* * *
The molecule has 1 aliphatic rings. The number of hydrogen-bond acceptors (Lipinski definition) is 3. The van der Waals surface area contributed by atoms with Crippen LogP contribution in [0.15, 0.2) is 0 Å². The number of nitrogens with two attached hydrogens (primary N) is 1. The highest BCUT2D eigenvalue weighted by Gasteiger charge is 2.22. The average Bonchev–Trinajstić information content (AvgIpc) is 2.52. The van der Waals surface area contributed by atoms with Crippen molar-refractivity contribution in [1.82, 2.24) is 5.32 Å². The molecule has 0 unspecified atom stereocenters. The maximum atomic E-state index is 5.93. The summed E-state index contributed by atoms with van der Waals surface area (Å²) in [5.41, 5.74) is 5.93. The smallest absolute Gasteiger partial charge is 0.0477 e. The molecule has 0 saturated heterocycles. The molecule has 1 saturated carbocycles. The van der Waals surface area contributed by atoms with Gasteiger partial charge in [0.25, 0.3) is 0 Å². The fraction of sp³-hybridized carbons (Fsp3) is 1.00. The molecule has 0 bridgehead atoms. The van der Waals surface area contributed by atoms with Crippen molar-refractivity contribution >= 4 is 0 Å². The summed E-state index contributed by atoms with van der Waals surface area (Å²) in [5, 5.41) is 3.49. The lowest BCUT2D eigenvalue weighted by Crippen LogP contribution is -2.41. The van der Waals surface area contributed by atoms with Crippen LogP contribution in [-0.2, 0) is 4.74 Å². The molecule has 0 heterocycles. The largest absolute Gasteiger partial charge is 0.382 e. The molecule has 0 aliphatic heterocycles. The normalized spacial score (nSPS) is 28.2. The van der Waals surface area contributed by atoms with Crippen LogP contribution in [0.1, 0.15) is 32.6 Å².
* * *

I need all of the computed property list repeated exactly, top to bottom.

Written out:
The molecule has 1 aliphatic rings. The number of hydrogen-bond acceptors (Lipinski definition) is 3. The van der Waals surface area contributed by atoms with Crippen LogP contribution in [0.15, 0.2) is 0 Å². The number of nitrogens with two attached hydrogens (primary N) is 1. The highest BCUT2D eigenvalue weighted by Gasteiger charge is 2.22. The average Bonchev–Trinajstić information content (AvgIpc) is 2.52. The van der Waals surface area contributed by atoms with Crippen molar-refractivity contribution in [1.82, 2.24) is 5.32 Å². The molecule has 0 unspecified atom stereocenters. The maximum atomic E-state index is 5.93. The summed E-state index contributed by atoms with van der Waals surface area (Å²) in [5.41, 5.74) is 5.93. The smallest absolute Gasteiger partial charge is 0.0477 e. The molecule has 0 saturated heterocycles. The molecule has 1 saturated carbocycles. The van der Waals surface area contributed by atoms with Gasteiger partial charge in [0.25, 0.3) is 0 Å². The fraction of sp³-hybridized carbons (Fsp3) is 1.00. The molecule has 0 bridgehead atoms. The van der Waals surface area contributed by atoms with Crippen molar-refractivity contribution >= 4 is 0 Å². The summed E-state index contributed by atoms with van der Waals surface area (Å²) in [5, 5.41) is 3.49. The lowest BCUT2D eigenvalue weighted by Crippen LogP contribution is -2.41. The van der Waals surface area contributed by atoms with Crippen LogP contribution in [-0.2, 0) is 4.74 Å². The molecule has 0 heterocycles. The largest absolute Gasteiger partial charge is 0.382 e. The molecule has 0 aliphatic heterocycles. The normalized spacial score (nSPS) is 28.2. The van der Waals surface area contributed by atoms with Crippen LogP contribution in [0.1, 0.15) is 32.6 Å².